Practice Dying

“We are told that Plato, on his death­bed, was asked to summarize the Dia­logues, his life’s work. Coming out of a reverie, Plato said simply, “Practice dy­ing.” May all beings practice dying.” – Rodney Smith 1998, May All Beings Practice Dying

As I was walking today it started to rain. I opened my umbrella just as a gush of wind picked up. It tugged hard on my umbrella and I held on tight not wanting to lose a nice umbrella. I felt a strong urge to let the umbrella go. Then, it dawned on me that we have so many opportunities each day to practice letting go. Sometimes literal opportunities. Since I could not afford to let go of my umbrella I picked a leaf off a tree. The next time the wind blew I let go of the leaf and felt the sweet release and freedom of that action.

Every time we let go of something, even as small as a leaf in the wind, we are letting a piece of our ego go. The ego dies a little every time we let someone win an argument, refrain from giving unsolicited advice, sacrifice our wants to fulfill another’s needs, leave work early to spend time with our family or accept our gray hair and wrinkles. Every time we let go of something we practice dying whether we realize it or not. Ultimately, we have to let go of this all. We will lose all we have in this physical existence, we will lose ourselves. The ultimate and total release of the ego is physical death. Many spiritual traditions, religions and philosophies teach us the power of practicing dying while we are alive and healthy. The Tibetan Book of The Dead teaches a meditation on visualizing, in detail, our own death.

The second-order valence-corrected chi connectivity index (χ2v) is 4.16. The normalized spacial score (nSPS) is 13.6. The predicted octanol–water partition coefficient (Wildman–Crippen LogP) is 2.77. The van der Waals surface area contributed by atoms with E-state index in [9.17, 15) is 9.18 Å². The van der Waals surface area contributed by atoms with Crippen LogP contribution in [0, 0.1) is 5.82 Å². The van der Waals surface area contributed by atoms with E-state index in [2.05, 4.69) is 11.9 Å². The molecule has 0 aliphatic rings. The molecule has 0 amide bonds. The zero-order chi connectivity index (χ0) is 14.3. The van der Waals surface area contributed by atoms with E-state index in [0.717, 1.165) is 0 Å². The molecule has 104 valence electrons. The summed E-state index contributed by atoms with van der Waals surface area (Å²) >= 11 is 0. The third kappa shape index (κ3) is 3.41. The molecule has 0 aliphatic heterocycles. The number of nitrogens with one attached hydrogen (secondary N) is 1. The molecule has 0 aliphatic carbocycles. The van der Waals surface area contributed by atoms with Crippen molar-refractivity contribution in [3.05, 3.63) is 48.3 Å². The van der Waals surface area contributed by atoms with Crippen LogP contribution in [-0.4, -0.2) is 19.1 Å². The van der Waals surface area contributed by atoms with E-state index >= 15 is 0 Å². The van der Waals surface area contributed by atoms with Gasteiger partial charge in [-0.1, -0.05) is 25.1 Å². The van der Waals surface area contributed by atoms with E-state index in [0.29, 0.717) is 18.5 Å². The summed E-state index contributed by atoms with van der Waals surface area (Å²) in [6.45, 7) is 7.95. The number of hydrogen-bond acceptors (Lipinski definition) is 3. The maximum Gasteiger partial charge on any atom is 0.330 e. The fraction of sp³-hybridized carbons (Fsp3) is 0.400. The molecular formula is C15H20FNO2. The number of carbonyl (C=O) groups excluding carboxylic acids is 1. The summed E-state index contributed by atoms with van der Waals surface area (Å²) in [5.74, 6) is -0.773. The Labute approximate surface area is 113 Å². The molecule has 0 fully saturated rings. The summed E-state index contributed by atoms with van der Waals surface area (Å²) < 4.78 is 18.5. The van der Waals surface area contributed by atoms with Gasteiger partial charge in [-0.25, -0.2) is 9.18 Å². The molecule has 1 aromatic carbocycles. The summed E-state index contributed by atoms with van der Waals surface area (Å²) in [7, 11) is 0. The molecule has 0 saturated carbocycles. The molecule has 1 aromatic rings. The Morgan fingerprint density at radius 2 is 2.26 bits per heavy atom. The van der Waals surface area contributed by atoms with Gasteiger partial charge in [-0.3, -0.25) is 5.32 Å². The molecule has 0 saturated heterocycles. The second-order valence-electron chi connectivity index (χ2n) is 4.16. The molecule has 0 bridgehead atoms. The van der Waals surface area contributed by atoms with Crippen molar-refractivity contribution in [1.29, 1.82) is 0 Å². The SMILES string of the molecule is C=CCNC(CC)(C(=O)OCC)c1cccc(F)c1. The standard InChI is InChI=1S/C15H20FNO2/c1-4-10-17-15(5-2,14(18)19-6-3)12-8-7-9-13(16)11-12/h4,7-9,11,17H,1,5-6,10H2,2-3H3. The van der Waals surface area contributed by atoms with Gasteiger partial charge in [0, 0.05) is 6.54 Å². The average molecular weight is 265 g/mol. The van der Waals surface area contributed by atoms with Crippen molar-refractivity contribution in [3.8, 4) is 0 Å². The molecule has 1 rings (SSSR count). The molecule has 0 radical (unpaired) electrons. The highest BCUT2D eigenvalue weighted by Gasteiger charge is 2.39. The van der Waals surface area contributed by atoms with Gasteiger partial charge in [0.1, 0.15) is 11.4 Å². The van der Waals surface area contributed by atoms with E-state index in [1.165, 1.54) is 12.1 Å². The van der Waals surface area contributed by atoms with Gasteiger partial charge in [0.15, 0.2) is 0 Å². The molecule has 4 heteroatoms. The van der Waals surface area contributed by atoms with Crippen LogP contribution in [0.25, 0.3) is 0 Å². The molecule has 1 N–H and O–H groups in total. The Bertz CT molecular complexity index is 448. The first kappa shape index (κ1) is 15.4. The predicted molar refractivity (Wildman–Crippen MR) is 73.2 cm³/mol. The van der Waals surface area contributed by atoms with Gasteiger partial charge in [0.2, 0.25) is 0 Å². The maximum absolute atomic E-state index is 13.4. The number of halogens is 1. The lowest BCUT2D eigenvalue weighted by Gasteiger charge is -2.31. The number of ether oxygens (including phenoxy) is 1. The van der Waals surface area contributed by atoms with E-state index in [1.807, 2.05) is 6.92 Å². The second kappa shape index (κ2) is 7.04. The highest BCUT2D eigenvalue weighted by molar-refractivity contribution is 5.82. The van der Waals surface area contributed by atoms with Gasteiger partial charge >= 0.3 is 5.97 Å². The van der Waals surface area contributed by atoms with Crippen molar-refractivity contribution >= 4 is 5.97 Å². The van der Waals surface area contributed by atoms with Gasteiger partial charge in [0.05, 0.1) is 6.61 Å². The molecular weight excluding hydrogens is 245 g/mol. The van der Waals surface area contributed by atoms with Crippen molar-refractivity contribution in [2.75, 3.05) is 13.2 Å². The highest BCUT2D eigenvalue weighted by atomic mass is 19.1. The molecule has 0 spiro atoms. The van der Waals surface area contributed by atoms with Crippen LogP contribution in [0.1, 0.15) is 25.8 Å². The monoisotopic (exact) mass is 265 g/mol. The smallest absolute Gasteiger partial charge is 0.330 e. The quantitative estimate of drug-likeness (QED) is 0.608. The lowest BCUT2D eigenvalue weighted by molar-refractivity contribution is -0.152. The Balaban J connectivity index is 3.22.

I read in Deepak Chopra’s book, Life After Death, that we have the power to choose how we die. We can begin the process ourselves while we are alive and healthy. When the time comes we will willingly and gracefully drop the blanket of this world of form or we can have the blanket ripped from us. It is our choice. Everyday and in every moment we can work to slowly release our addiction to the material world, if we choose to do so. Through this process we can get a glimpse of our Divine destination. We can see a piece of what we are returning home to.

When we practice dying we release a piece of egoic baggage. We kill another construct that our mind created to hook us into the world of form and distract us from being awake and present. Every time we practice dying we open the door to Nirvana a little more. When a piece of the ego dies its opens us up to being consciously aware in this moment. We release the bonds that hold us to the ego and keep us unconscious; we wake up to the reality that Heaven is here on earth right now.

So try letting go of your umbrella: when you lose something let it be lost, when someone leaves you let them leave, when you are wrong admit it, when you sad don’t try to feel better or when you feel the urge to defend yourself do nothing.

When I was in Al-anon I learned the concept of detachment with love. I used to think that it meant to detach from others’ unhealthy behavior but now I realize it is more than that. It is about detaching from our own mind constructs that keep us from living fully and being presence. It was about practicing dying every day and bit by bit finding our happiness through each release.

“Try saying to yourself, right now, seriously, that you have only twenty seconds to live. What happens to your mind during those seconds? Immediately there is spacious­ness. Immediately everything is simpli­fied, and your way is clear. That is the power of death. It gets your attention and takes you suddenly into the experience of life.”- Rodney Smith 1998, May All Beings Practice Dying




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